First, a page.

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      Beyond the disease: Is Toxoplasma gondii infection causing population declines in the eastern quoll ( Dasyurus viverrinus)?

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          Abstract

          Highlights

          • Seroprevalence of Toxoplasma gondii was investigated in eastern quolls.

          • Seroprevalence of IgG antibodies was higher at sites where quolls were declining.

          • T. gondii infection did not reduce quoll survival or reproduction.

          • Higher seroprevalence signals higher exposure to feral cats at declining sites.

          Abstract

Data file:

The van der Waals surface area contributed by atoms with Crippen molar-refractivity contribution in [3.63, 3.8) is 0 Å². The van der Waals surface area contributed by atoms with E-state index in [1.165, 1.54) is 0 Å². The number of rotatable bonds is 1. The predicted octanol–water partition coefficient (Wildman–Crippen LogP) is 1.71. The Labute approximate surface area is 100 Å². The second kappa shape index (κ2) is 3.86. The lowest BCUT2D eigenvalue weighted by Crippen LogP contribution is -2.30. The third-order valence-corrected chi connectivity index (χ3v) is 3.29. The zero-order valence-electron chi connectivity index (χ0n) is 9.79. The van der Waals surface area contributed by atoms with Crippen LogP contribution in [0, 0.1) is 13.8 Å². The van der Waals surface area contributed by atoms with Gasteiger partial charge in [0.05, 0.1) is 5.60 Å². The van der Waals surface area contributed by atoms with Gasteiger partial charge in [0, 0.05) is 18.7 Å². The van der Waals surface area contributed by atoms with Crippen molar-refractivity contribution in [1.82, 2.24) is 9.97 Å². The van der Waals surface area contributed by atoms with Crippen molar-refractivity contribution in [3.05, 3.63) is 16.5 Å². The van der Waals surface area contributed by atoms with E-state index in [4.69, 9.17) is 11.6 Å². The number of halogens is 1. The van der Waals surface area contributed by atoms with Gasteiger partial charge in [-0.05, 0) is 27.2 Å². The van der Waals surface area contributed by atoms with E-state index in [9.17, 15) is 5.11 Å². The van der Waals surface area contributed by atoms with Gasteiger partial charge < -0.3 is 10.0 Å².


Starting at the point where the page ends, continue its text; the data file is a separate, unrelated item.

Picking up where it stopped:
Disease is often considered a key threat to species of conservation significance. For some, it has resulted in localised extinctions and declines in range and abundance. However, for some species, the assertion that a disease poses a significant threat of extinction is based solely on correlative or anecdotal evidence, often inferred from individual clinical case reports. While a species’ susceptibility to a disease may be demonstrated in a number of individuals, investigations rarely extend to measuring the impact of disease at the population level and its contribution, if any, to population declines. The eastern quoll ( Dasyurus viverrinus) is a medium-sized Australian marsupial carnivore that is undergoing severe and rapid decline in Tasmania, its last refuge. Reasons for the decline are currently not understood. Feral cats ( Felis catus) may be undergoing competitive release following the ongoing decline of the Tasmanian devil ( Sarcophilus harrisii), with cats suppressing eastern quolls through increased predation, competition, exclusion or exposure to diseases such as toxoplasmosis. To investigate the effects of Toxoplasma gondii infection, eastern quoll populations at four sites were regularly screened for the seroprevalence of T. gondii-specific IgG antibodies. Seroprevalence was approximately five times higher at sites with declining quoll populations, and there was a negative association between seroprevalence and quoll abundance. However, T. gondii infection did not reduce quoll survival or reproduction. Despite a high susceptibility to T. gondii infection, eastern quoll populations do not appear to be limited by the parasite or its resultant disease. Significantly higher seroprevalence is a signal of greater exposure to feral cats at sites where eastern quolls are declining, suggesting that increased predation, competition or exclusion by feral cats may be precipitating population declines.